Scientists have come closer to fast quantum computers made of atoms trapped by beams of light, thanks to the first images of the individual atoms in such a grid.

Quantum computers get their speed because their components can occupy a range of states rather than just two as in a binary computer, reports New Scientist.

Special algorithms can exploit these quantum states to solve problems that would defeat a conventional computer.

One candidate for such a computer is a so-called optical lattice, in which ultracold atoms are coaxed by strategically placed laser beams into a grid arrangement, rather like eggs in an egg carton. But before we can read and write to these atoms, which will be necessary if the lattice is to act as a quantum computer, their precise positions need to be determined.

Now two teams, one led by Stefan Kuhr of the Max Planck Institute for Quantum Optics in Garching, Germany, the other by Markus Greiner of Harvard University, have taken a first step by imaging the individual rubidium atoms in an optical lattice. This is a challenge not just because the atoms are tiny, but also because photons from nearby atoms can interfere with each other, smearing out any pattern.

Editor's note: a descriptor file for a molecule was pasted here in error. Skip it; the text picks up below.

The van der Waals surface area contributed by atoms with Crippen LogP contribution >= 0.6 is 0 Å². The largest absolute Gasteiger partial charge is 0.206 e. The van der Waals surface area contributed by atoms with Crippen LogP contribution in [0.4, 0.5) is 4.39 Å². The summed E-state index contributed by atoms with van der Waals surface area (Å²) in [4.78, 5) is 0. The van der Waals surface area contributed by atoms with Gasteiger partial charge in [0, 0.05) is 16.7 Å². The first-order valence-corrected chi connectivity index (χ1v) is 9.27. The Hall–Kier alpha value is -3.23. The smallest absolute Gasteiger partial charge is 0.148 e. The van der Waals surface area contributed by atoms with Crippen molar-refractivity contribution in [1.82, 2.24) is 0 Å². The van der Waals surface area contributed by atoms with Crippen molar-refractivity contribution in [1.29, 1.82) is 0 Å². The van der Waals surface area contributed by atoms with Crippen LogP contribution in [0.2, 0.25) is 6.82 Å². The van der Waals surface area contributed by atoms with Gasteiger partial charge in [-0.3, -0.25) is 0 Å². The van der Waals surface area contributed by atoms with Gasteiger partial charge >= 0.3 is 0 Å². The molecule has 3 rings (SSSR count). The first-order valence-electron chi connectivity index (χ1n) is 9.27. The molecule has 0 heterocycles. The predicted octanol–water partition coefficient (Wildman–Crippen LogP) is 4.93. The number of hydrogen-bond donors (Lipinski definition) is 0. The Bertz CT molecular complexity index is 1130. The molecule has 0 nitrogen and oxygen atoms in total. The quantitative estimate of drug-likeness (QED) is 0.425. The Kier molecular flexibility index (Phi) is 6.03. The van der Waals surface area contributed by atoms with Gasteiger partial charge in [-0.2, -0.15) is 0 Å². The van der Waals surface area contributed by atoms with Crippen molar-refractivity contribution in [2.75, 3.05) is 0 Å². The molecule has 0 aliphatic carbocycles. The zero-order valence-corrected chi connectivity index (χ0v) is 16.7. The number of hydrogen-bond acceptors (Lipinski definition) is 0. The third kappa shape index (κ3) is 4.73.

To overcome this, the teams studied the light pattern from a single atom.

They then created an algorithm which could generate a composite of this pattern from different arrangements of a grid of atoms. By matching these simulations to the actual pattern seen, the algorithm could determine the arrangement of atoms. Each atom in the lattice would act as a quantum bit. Mr. Kuhr says that the optical lattice has many more of these “qubits” than other approaches to quantum computing, and so could offer greater speed.

The study has been published in Nature.